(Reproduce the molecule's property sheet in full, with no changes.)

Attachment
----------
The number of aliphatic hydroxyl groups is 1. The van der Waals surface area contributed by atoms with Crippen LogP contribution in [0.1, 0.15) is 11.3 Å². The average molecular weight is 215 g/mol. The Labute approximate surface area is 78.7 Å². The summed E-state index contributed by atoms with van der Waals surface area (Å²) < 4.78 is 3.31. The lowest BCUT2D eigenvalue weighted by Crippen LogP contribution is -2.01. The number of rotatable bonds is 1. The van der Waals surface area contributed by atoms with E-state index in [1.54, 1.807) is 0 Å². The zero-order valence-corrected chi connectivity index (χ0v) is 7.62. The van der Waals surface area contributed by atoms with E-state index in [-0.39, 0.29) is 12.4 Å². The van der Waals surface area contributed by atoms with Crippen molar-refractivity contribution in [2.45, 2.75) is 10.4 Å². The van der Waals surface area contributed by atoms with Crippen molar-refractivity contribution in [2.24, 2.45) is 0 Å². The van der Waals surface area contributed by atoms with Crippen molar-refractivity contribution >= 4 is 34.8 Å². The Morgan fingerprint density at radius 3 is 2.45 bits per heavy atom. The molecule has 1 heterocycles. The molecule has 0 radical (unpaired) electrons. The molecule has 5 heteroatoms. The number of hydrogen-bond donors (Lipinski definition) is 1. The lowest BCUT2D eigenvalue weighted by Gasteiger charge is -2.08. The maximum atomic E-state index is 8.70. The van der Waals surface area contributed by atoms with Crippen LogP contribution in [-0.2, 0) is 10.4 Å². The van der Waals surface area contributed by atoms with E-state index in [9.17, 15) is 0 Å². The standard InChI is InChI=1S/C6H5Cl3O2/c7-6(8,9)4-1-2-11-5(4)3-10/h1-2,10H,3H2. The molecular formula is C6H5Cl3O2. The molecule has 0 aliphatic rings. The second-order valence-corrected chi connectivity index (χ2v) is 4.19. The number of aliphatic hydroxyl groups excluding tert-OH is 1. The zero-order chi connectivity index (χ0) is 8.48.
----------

The number of aliphatic hydroxyl groups is 1. The van der Waals surface area contributed by atoms with Crippen LogP contribution in [0.1, 0.15) is 11.3 Å². The average molecular weight is 215 g/mol. The Labute approximate surface area is 78.7 Å². The summed E-state index contributed by atoms with van der Waals surface area (Å²) < 4.78 is 3.31. The lowest BCUT2D eigenvalue weighted by Crippen LogP contribution is -2.01. The number of rotatable bonds is 1. The van der Waals surface area contributed by atoms with E-state index in [1.54, 1.807) is 0 Å². The zero-order valence-corrected chi connectivity index (χ0v) is 7.62. The van der Waals surface area contributed by atoms with E-state index in [-0.39, 0.29) is 12.4 Å². The van der Waals surface area contributed by atoms with Crippen molar-refractivity contribution in [2.45, 2.75) is 10.4 Å². The van der Waals surface area contributed by atoms with Crippen molar-refractivity contribution in [2.24, 2.45) is 0 Å². The van der Waals surface area contributed by atoms with Crippen molar-refractivity contribution >= 4 is 34.8 Å². The Morgan fingerprint density at radius 3 is 2.45 bits per heavy atom. The molecule has 1 heterocycles. The molecule has 0 radical (unpaired) electrons. The molecule has 5 heteroatoms. The number of hydrogen-bond donors (Lipinski definition) is 1. The lowest BCUT2D eigenvalue weighted by Gasteiger charge is -2.08. The maximum atomic E-state index is 8.70. The van der Waals surface area contributed by atoms with Crippen LogP contribution in [-0.2, 0) is 10.4 Å². The van der Waals surface area contributed by atoms with E-state index in [9.17, 15) is 0 Å². The standard InChI is InChI=1S/C6H5Cl3O2/c7-6(8,9)4-1-2-11-5(4)3-10/h1-2,10H,3H2. The molecular formula is C6H5Cl3O2. The molecule has 0 aliphatic rings. The second-order valence-corrected chi connectivity index (χ2v) is 4.19. The number of aliphatic hydroxyl groups excluding tert-OH is 1. The zero-order chi connectivity index (χ0) is 8.48.